Gareth casts his mind back to 1988 when, in his role as a journalist, everything was done over the phone or in person. Claire and Gareth discuss whether email will ever really substitute face to face contact and the importance of PR people remembering “we’re in a people business”.

Gareth also talks about the fundamental differences between weekday and Sunday papers, which few still truly understand.

Looking to the future, Gareth predicts greater transparency for listed companies as interactive reporting such as webcasting of shareholder meetings becomes a requirement.

Claire Walker talks to former Firefly, Ashley Scott, about the past, present and future of PR. Ashley reflects on the changing nature of media relations and the importance of building relationships with journalists, as opposed to the old method of mass press release distribution, which resulted in stacks of coverage (times have definitely changed).

Ashley also discusses the opportunities and challenges of today’s many customer touch points and working closely with Virgin Media’s social media team to make sure messages are consistent.

Claire Walker talks to former Firefly and current director of communications at Absolute Radio, Cat Macdonald.

Cat looks back at her time spent creating physical coverage books and using a ruler to measure the size of newspaper coverage when she first started in the industry. She explains how social media, as we know it today, will change rapidly over the coming years and why it will be a big challenge for the PR industry to keep up.

 

In our 19th #Firefly25 anniversary interview, we hear from Helen Dunne, editor of CorpComms Magazine. Helen looks back to 1988, when mobile phones didn’t exist and journalists had one story and one deadline every day. Looking to the future, Helen talks about how companies are becoming publishers themselves, as ‘content managers’ write the stories and bypass the journalists, reaching key stakeholders directly.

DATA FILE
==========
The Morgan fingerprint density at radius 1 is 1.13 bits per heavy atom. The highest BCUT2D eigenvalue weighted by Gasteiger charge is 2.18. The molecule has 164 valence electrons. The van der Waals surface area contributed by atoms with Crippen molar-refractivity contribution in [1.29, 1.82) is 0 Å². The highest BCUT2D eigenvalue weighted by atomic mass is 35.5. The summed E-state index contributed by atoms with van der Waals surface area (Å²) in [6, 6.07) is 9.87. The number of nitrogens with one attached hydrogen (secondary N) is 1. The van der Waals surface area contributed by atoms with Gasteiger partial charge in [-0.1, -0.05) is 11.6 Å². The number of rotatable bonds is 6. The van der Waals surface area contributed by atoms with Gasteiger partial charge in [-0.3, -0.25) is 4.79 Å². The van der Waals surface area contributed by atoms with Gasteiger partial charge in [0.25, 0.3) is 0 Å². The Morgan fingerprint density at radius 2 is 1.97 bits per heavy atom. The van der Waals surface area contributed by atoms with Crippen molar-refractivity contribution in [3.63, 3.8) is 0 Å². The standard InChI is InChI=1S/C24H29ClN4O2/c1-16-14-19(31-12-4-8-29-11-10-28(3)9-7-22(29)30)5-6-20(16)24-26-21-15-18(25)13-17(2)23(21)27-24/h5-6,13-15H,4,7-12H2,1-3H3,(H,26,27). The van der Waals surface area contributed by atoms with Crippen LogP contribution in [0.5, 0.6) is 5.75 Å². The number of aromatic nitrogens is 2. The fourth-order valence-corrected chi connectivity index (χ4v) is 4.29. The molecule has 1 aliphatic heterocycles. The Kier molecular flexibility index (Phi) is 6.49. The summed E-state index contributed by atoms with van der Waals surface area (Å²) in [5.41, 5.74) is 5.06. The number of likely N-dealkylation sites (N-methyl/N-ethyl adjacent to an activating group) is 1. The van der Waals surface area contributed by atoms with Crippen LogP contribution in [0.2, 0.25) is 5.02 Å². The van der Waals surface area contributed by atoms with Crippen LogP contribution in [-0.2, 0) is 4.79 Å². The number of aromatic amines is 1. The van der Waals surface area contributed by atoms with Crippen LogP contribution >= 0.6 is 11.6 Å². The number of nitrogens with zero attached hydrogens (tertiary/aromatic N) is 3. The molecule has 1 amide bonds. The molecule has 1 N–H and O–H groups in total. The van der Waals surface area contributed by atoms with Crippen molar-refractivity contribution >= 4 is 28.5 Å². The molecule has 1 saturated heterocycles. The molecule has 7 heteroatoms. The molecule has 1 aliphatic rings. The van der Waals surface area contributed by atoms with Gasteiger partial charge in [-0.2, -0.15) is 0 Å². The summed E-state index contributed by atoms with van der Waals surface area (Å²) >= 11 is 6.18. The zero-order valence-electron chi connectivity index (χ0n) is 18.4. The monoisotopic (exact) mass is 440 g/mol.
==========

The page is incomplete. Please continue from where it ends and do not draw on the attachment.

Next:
Sophie Mackenzie, UK PR, marketing and comms manager at ValueClick talks to Claire Walker about the past, present and future of PR. Sophie reflects on how companies used to constantly vie for coverage in national newspapers but how PR is now measured by different criteria, such as companies wishing to measure the amount of traffic driven to their website as a result of PR efforts.

 

Claire Walker speaks to current Firefly client, Gill Hawkins, director of marketing communications at Savvis about the past, present and future of PR. Gill talks about the demise of the press conference, the changing nature of the press release and how any agency that doesn’t have digital and social as part of their offering is “dead on the water”.

In the latest interview of our #firefly25 anniversary series, Claire speaks to former Firefly, Lee Stone. Lee worked at Firefly in the 90s and then spent many years in Australia’s PR industry, before returning home. Lee now works at EE with Mat Sears, another former Firefly. During those early days Lee did not enjoy his many hours standing by the photocopier and fax machine and thinks feature planning is passé as the current environment is so dynamic. Lee believes that although technology is central to our lives, relationships are key and need working on every day.